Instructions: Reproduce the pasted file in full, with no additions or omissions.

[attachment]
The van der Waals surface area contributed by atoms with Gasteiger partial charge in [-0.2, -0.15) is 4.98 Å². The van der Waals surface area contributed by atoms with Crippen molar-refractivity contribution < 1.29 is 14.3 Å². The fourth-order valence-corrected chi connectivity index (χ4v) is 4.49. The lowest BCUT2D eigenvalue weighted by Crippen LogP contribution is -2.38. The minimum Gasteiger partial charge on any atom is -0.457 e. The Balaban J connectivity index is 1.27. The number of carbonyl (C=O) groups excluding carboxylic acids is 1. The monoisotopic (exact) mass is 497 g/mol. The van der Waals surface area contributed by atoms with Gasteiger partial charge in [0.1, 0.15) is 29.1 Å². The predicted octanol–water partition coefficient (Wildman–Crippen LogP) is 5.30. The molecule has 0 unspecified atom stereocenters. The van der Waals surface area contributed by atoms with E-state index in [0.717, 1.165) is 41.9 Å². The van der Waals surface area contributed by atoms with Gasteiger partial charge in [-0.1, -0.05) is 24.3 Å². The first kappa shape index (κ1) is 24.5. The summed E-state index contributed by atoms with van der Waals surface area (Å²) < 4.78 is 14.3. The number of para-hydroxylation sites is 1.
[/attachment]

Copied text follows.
The van der Waals surface area contributed by atoms with Gasteiger partial charge in [-0.2, -0.15) is 4.98 Å². The van der Waals surface area contributed by atoms with Crippen molar-refractivity contribution < 1.29 is 14.3 Å². The fourth-order valence-corrected chi connectivity index (χ4v) is 4.49. The lowest BCUT2D eigenvalue weighted by Crippen LogP contribution is -2.38. The minimum Gasteiger partial charge on any atom is -0.457 e. The Balaban J connectivity index is 1.27. The number of carbonyl (C=O) groups excluding carboxylic acids is 1. The monoisotopic (exact) mass is 497 g/mol. The van der Waals surface area contributed by atoms with Gasteiger partial charge in [0.1, 0.15) is 29.1 Å². The predicted octanol–water partition coefficient (Wildman–Crippen LogP) is 5.30. The molecule has 0 unspecified atom stereocenters. The van der Waals surface area contributed by atoms with E-state index in [0.717, 1.165) is 41.9 Å². The van der Waals surface area contributed by atoms with Gasteiger partial charge in [-0.1, -0.05) is 24.3 Å². The first kappa shape index (κ1) is 24.5. The summed E-state index contributed by atoms with van der Waals surface area (Å²) < 4.78 is 14.3. The number of para-hydroxylation sites is 1.